“Berber style” rugs: Real/Fake Moroccan rug?
Moroccan berber rugs have long been despised and copied without any consideration by European industry. It was not until the 1900’s that many artists took an interest in them and gave them back their full value. We could cite amongst others Paul Klee’s paintings with geometric shapes and the integration of these forms into architecture by Le Corbusier. Henri Matisse referred to them as the “white giants”.
In recent years, they have the wind in their sails, especially Beni Ouarain carpets. All decorative brands make copies and sell “Berber style” rugs. Faced with this popular success, followers of trends are starting to get tired.
I was discussing some craftsmanship issues with local artisans and a few of them who follow the market development expressed their concern and anger against fake Berber carpets sold by major international retailers under the Berber Style Carpet name.
I was puzzled when I discovered that few big retail website –naming no names- which, through a flock of “Influencers”, were promoting Berber Style rugs produced in Easter Europe and Asia. These carpets were made sometimes from wool, but also, for the cheapest, from polypropylene
Some mass marketing gurus will argue: “Never mind, we’ll say it’s anti-mite so the plebs will see that as an advantage”.
If I was with bad spirit, I would say it’s anti-mite because even mites think polypropylene is crap. But today is yoga class at the neighbor’s house and the positive waves have reached my keyboard.
I breathe with my stomach before continuing this post. I can barely imagine the shame that should be felt by the designers of those big stores when they ply the multi-secular crafts of proud and nomadic people. So today I sincerely try to find inner peace and to tell you about the real benefits of those fake Berber rugs.
The Berber style polypropylene rug is anti-allergenic and anti-mite
That’s right; virgin wool is nothing but the hair of an animal. Moths love it and maybe if I examined my Beni Ouaraines microscopically I would find uninviting microscopic monsters. So yes, if you hate small animals the choice of polypropylene may not be unreasonable.
On the other hand, polypropylene is not a product free all reproach. Its production by the petrochemical industry has probably killed many more polar bears than the sheep of Moroccan Atlas.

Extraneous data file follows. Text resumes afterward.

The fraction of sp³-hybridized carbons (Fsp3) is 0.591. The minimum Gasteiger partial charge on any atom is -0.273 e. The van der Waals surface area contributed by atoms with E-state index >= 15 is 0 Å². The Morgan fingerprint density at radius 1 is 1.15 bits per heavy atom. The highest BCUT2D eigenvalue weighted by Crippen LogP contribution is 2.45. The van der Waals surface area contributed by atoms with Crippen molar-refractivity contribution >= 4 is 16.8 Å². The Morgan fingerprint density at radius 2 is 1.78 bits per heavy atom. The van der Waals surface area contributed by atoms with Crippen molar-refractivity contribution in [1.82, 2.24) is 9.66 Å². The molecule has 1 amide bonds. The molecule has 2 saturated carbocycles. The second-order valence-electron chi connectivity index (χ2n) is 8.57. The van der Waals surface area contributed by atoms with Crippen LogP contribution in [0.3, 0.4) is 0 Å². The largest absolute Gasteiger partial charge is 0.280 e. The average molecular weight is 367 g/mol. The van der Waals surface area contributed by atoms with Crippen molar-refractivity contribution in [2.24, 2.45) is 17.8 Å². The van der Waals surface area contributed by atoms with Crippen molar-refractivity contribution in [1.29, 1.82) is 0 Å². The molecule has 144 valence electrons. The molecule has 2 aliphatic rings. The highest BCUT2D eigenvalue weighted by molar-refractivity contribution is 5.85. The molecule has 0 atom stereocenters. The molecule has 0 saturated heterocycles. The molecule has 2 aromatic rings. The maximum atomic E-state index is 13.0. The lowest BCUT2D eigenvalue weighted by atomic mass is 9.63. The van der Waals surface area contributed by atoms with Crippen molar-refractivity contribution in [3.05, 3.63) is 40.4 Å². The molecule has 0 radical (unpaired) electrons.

Mostly the polypropylene fiber gets the worst ratings of the fire reaction (combustible and highly flammable!) in addition to its toxicity. For comparison the wood is M2 (hardly flammable…).
Also know that wool (at least the one used on authentic Moroccan Berber rugs) is from the mowing of a healthy animal that is not killed but pampered because it will produce beautiful wool each season. Well, of sometimes we eat some for Eid. But the vast majority of Moroccan sheep are bred for wool and milk.
The Berber style rug is cheaper than the authentic Berber rug
Let us first distinguish the fake Berber rugs that make the effort to be woolen from those made of polypropylene.
For polypropylene, it is certain that there is no picture. For a fake Beni Ouarain of 2m x 3m polypropylene you will pay $250 with free shipping and excluding promotion. That is less than $50 per m2. Suffice to say that we do not know how to do this with real Beni Ouarain new or vintage virgin wool first mowing.
But if you go up a bit in range at those big stores you will find Berber style wool carpets. So by relieving you of $500 you will have pompously called carpets in wool at $100 per square meter which is 10 to 25% cheaper than the real Beni Ouarain.
I was able to touch some … Let’s be honest, it’s a good dope. The wool is industrial, probably coming from New Zealand, and does not have as much charm or silky as the artisanal one of a vintage Beni Ouarain. But it’s wool and it’s okay. Some new carpets made in Morocco are probably also made with the factory wool can also be exported. It’s like a country chicken Tagine with olives made with a supermarket cooked chicken. It’s cheaper, it’s not bad … It’s just less tasty. I can not say that the rug is ugly, that would dishonest. It’s just that that I find it unattractive, I would dare say without a soul.
On the one hand I understand people who think to make a good compromise by saving $200 on his wool carpet. It’s a decent amount. Let’s say it’s the price to waive authenticity?
But on the other hand I can’t help but think that for the same price as the fake one, this person could have had a real Beni Ouarain a bit smaller or a real Boucherouite bigger or, maybe with a little patience and luck, a very beautiful Azilal rug.
Thanks anyway to the Berber style rug
What made me upset at the very beginning was the plagiarism! I was angry to know that uninspired designers were stealing the creations of a whole culture just to ride a pseudo wave of ethnic design.
I was angry too because my young cousin had been fined several hundreds of Euros in Charles de Gaulle airport because she was returning from Morocco with a fake Luis-Vuitton Handbag and a watch that had nothing from Channel but the name.
So Moroccan craftsmen would not have the right to copy luxury leather goods but the multinationals could shamelessly plunder the crafts of others. I write this for Berber rugs and this is also trure for fake Dream Catcher Indians though.
But Stop! Abdominal breathing, inner pace, Namaste, hello to the sun… let’s open our minds to positive thinking… We have customers who adopt Bohemian Chic interior precisely because they first had a fake Berber rug.
I came to believe that without the admirable work of those top-floor corporations they would never have heard of Moroccan craftsmanship!
Instead of grumbling and putting spanners in the works, let’s thank big brands because, by copying they promote in some way.
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